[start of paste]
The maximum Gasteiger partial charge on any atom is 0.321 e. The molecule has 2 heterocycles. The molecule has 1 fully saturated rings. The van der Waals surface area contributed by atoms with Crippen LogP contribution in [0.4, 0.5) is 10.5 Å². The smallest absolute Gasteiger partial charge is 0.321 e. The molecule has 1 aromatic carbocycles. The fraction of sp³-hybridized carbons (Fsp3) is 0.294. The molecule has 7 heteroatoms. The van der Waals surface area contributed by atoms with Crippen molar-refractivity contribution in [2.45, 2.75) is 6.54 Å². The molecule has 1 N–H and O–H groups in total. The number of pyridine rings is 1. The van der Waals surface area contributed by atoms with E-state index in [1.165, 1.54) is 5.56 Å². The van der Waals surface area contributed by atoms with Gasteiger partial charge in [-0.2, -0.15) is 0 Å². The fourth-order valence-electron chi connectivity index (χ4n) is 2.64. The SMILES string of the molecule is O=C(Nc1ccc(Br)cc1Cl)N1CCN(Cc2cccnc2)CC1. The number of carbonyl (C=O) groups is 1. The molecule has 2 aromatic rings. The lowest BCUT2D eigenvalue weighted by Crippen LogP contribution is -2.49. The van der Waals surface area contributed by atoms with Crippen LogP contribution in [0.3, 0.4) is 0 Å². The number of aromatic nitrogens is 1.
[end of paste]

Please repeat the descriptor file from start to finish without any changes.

The maximum Gasteiger partial charge on any atom is 0.321 e. The molecule has 2 heterocycles. The molecule has 1 fully saturated rings. The van der Waals surface area contributed by atoms with Crippen LogP contribution in [0.4, 0.5) is 10.5 Å². The smallest absolute Gasteiger partial charge is 0.321 e. The molecule has 1 aromatic carbocycles. The fraction of sp³-hybridized carbons (Fsp3) is 0.294. The molecule has 7 heteroatoms. The van der Waals surface area contributed by atoms with Crippen molar-refractivity contribution in [2.45, 2.75) is 6.54 Å². The molecule has 1 N–H and O–H groups in total. The number of pyridine rings is 1. The van der Waals surface area contributed by atoms with E-state index in [1.165, 1.54) is 5.56 Å². The van der Waals surface area contributed by atoms with Gasteiger partial charge in [-0.2, -0.15) is 0 Å². The fourth-order valence-electron chi connectivity index (χ4n) is 2.64. The SMILES string of the molecule is O=C(Nc1ccc(Br)cc1Cl)N1CCN(Cc2cccnc2)CC1. The number of carbonyl (C=O) groups is 1. The molecule has 2 aromatic rings. The lowest BCUT2D eigenvalue weighted by Crippen LogP contribution is -2.49. The van der Waals surface area contributed by atoms with Crippen LogP contribution in [0.3, 0.4) is 0 Å². The number of aromatic nitrogens is 1.